Research Blog

Looking for updates and to follow the progress of the research? Lead researcher Dr. Rob Johns (Natural Resources Canada) and his team will provide project status updates on testing, results, analysis and updates on spruce budworm populations throughout the course of the project. 




The carbon consequence of an infestation

Linking Spruce Budworm Impacts to the Greenhouse Gas Cycle in Forests Almost all grade-school children learn that trees absorb carbon-dioxide (CO2) and release oxygen (O2). I remember this lesson sticking the first time I heard it sometime in the 1980’s. I need oxygen and that comes from trees, therefore I need trees. Oxygen is still very important but in the time between the 1980s and today the conversation has shifted to the other side of the equation. Forests absorb carbon dioxide and when they are healthy they do it on a very big scale. Trees store carbon in their roots, trunks, and...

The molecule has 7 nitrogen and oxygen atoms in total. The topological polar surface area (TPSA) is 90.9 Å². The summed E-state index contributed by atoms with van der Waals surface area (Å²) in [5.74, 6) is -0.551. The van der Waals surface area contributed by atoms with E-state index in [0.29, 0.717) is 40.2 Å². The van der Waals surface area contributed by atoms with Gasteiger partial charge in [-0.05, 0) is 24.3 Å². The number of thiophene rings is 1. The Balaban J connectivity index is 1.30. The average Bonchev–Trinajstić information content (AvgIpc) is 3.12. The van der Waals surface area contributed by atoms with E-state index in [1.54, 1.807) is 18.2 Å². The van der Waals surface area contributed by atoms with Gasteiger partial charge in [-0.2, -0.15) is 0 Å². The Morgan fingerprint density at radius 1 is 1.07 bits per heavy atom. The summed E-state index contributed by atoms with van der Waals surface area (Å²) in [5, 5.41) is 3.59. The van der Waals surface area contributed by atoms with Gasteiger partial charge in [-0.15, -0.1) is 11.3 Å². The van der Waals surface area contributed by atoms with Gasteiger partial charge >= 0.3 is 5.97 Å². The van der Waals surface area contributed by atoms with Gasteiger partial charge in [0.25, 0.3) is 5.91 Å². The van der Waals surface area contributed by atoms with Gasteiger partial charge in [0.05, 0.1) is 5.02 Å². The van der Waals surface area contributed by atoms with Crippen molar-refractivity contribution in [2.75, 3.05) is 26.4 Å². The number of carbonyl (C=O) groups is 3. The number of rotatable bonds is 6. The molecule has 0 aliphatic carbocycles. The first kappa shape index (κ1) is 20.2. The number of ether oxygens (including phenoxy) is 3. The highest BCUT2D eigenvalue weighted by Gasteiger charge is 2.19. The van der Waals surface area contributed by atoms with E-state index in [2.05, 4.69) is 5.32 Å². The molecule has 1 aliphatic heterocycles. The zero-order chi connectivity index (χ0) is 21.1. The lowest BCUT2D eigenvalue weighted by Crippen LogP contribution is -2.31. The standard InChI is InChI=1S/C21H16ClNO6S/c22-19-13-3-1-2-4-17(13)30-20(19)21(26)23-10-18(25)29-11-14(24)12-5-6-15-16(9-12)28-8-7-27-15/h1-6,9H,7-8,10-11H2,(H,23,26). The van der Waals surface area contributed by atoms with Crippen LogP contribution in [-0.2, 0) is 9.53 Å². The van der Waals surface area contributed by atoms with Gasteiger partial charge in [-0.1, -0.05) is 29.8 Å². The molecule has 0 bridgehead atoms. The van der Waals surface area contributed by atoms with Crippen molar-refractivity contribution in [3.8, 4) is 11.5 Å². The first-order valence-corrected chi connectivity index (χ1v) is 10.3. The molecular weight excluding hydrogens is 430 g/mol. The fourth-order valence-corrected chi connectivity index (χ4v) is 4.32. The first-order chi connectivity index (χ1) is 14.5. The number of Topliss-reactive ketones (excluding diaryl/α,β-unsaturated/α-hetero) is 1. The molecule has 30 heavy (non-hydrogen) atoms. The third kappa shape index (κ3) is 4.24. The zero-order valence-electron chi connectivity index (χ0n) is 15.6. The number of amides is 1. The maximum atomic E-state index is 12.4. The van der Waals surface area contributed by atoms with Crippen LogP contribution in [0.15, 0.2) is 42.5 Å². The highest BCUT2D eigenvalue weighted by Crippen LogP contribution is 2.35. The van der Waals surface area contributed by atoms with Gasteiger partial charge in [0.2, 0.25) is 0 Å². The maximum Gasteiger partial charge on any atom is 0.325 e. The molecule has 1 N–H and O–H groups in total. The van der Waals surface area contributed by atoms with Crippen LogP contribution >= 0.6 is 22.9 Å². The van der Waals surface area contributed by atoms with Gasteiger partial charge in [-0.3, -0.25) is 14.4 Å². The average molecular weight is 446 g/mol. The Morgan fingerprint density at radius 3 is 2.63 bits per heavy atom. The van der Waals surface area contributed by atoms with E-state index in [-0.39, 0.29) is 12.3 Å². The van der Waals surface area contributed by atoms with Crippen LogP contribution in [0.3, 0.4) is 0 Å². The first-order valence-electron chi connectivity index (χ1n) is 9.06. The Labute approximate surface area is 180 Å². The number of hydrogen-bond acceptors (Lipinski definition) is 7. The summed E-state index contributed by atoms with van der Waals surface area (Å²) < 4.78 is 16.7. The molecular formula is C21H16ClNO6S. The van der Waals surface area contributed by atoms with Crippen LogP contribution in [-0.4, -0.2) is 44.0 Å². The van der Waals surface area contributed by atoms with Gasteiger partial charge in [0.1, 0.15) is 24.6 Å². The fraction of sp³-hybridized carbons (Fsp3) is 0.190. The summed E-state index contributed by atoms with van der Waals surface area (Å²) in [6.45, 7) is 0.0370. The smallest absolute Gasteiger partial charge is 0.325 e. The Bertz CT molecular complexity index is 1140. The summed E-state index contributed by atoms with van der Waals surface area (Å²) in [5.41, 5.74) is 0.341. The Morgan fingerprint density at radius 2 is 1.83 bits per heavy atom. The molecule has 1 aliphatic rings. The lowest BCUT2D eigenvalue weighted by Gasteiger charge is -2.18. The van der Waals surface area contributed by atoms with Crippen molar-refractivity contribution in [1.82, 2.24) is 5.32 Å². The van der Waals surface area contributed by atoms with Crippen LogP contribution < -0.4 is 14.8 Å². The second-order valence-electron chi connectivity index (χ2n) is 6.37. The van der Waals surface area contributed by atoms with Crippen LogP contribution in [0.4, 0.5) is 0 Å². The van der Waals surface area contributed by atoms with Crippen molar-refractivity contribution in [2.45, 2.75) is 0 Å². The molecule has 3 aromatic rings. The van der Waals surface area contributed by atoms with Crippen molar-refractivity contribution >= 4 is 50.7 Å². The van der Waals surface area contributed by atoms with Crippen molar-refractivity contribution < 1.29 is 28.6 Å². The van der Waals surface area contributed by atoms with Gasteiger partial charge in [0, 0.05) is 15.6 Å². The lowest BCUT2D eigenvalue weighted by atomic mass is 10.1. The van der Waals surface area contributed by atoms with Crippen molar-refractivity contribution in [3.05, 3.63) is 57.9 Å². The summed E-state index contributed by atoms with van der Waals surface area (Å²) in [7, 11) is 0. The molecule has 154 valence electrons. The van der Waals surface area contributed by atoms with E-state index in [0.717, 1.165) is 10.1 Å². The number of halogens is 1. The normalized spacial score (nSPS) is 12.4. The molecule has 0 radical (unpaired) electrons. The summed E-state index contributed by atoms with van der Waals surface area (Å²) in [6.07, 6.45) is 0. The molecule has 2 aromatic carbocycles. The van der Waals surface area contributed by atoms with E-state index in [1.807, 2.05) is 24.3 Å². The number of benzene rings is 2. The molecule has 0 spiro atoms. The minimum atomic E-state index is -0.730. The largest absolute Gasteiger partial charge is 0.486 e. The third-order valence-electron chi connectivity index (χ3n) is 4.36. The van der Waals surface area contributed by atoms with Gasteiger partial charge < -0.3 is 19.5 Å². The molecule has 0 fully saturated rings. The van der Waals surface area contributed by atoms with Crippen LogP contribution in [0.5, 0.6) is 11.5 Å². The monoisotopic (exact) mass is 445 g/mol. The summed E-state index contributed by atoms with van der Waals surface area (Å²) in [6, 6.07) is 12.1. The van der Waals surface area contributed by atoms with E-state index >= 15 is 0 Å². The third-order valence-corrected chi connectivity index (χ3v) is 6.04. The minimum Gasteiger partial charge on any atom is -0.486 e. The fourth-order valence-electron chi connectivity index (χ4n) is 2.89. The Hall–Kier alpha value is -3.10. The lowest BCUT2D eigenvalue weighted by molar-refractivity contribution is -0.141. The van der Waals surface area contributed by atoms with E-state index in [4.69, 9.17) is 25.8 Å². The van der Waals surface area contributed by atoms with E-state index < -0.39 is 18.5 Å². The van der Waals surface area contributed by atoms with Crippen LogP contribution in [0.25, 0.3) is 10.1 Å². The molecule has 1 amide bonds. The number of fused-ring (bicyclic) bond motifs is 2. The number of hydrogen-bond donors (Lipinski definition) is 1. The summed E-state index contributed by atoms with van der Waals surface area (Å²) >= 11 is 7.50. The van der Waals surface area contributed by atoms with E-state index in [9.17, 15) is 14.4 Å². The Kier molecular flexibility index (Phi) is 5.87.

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What’s happening with the Forest Pest Management Team this Season:

The spring and summer are busy months for the Forest Pest Management Team of ERD.  From the day that seasonal staff arrives in June they get to work setting SBW pheromone traps throughout the province. These traps are used as early warning signs of population growth and you can read more about them in one of our previous blog posts. After the pheromone traps are hung, our staff switches focus to two vital components of the EIS program, monitoring insect and tree development to optimize treatment timing; and then conducting efficacy sampling to assess the impact of the treatments. Once...